If you’re feeling like an outsider, if part of your identity is based on feeling like you don’t fit in, then reading a book that the world has labeled “bad” might feel like exactly the kind of thing you SHOULD be doing. Pirating material that’s not really accessible might feel like an act of rebellion. Telling Old Man King that he can’t stop you from doing what you want might feel perfectly aligned with the way you see yourself. Exploring taboos might be right up your alley.

If King is concerned about the folks identifying with Rage’s Charlie Decker, then I do wonder if they identify with him even more if they see his voice as a voice that’s being silenced.

Nothing de-powers a voice of rebellion more than that voice becoming mainstream.

No: Stephen’s subversive self

It’s pretty easy to imagine, if Rage were in print, people combing through King’s other works to find other objectionable material, finding other ways in which King is ruining the world with his violent, horrific visions.

This is pretty common practice these days. Take a public figure, search through their work for objectionable stuff, write an article about how they should be ashamed and won't somebody please think of the children!?

By stopping Rage himself, King may have kept a door wide open. The door being the passage to writing subversive stuff and keeping his volumes of already-written, often-transgressive material in print. By sending one book to the slaughter, he may have saved others.

Now, I’m not saying this was King’s intent. I think his intent was pure and real. But I think this might be a pretty useful and significant side effect.

By keeping Rage out of print, it helps Stephen King get a pass. It's like, "Hey, he's regulating himself. Saves me the work of reading hundreds of pages about a scary clown to make sure it's okay. Besides, there's probably not a weird sex scene in like the last 10% of this thing anyway..."

Yes: The development of a person

If Rage were accessible again, it would demonstrate the evolution of Stephen King as a writer and as a person.

In 2013 King published a Kindle single called Guns, an essay about the problems with and possible solutions to America’s view on gun ownership. It was a very well-balanced and middle-of-the-road view. Honestly, everyone should read it. 

The combo of these two books, Guns and Rage, and the significance of them being by the same person, says a lot. It shows how someone grew from an individual who wrote something like Rage into a successful, respected adult who made his own way in the world, who took an unusual path. It shows that you can have awful thoughts, but there still might be a place for you.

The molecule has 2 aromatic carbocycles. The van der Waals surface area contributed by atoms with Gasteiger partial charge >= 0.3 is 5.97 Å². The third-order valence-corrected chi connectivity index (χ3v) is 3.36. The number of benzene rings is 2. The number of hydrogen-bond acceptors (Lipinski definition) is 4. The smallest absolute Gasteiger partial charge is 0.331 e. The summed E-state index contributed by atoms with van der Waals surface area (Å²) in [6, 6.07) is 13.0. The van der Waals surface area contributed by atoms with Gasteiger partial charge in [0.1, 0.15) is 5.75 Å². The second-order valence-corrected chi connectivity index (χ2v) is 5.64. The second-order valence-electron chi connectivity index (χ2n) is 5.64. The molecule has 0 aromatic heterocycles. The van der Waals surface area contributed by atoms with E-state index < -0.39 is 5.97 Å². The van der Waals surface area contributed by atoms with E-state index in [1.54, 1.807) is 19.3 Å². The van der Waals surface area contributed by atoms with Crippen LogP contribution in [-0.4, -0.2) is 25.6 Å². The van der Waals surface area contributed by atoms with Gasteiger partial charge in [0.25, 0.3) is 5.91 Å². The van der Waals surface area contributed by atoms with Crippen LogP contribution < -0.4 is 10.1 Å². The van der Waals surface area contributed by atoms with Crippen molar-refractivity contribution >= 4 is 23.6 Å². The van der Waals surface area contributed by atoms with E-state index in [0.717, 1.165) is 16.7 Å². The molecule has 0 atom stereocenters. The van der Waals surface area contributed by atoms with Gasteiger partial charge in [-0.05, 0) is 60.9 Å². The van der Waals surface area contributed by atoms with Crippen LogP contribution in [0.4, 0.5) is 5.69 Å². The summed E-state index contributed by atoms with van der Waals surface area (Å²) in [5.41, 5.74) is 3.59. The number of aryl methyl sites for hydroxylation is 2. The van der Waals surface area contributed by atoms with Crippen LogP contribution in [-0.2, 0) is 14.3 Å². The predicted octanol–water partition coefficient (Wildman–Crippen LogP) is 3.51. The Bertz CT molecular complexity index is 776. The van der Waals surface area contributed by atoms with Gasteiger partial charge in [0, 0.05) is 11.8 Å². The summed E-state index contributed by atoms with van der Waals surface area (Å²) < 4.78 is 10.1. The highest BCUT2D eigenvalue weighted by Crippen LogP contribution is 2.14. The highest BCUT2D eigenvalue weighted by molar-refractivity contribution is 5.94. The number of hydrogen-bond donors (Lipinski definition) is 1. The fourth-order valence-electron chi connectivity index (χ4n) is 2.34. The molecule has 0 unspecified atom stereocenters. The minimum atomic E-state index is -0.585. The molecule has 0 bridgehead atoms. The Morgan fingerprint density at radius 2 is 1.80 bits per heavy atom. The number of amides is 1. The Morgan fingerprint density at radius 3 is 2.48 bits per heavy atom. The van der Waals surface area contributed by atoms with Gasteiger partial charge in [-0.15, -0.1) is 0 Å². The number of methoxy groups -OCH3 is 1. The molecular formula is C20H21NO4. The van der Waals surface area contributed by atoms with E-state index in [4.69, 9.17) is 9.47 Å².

The existence of Rage presents a more complicated Stephen King, and that Stephen King could serve as a good example to those folks who are feeling very complicated themselves.

I can’t help but wonder if Rage, paired with Guns, might be a less cheesy way of saying “It gets better.”

Because it does get better. But only if you’re still alive.


I started this column thinking I would want Rage back in print. And I still do. Sort of.

The thing is, it’s pretty rare when artists retain control of their art. Whether it be books, music, movies. Once something is out in the world, once the genie is out of the bottle, it’s almost impossible to put it back in. Your intent doesn’t matter, your feelings don’t matter. It’s not about you anymore.

I like that King did manage to jam that genie back in the bottle and cork it, for the most part. I like the rare example of the artist exerting control over the art. And I do think that King did a good-hearted thing, even if it’s not the thing that I want. 

That said...I’d still like to see Rage come back.

The reasons for Rage to stay out of print are King-centric. He got to make the decision. He did the right thing for himself, the thing that probably gives him a measure of comfort.

The reasons to bring it back into print are less about King. They're about everyone who isn't King, which is, statistically speaking, everyone. 

Selfishly, and for the sake of my wallet and my reading edification, I'd like to see Rage come back into print. And at the same time, I'm willing to bet that keeping Rage out of print is a decision that helps King sleep a little better at night, and he's a dude who's more than earned a good night's rest now and again.

What's your take? Should Rage come back into print, become all the rage again? Do violent books make violent people?

Get Guns by Stephen King at Amazon

About the author

Peter Derk lives, writes, and works in Colorado. Buy him a drink and he'll talk books all day.  Buy him two and he'll be happy to tell you about the horrors of being responsible for a public restroom.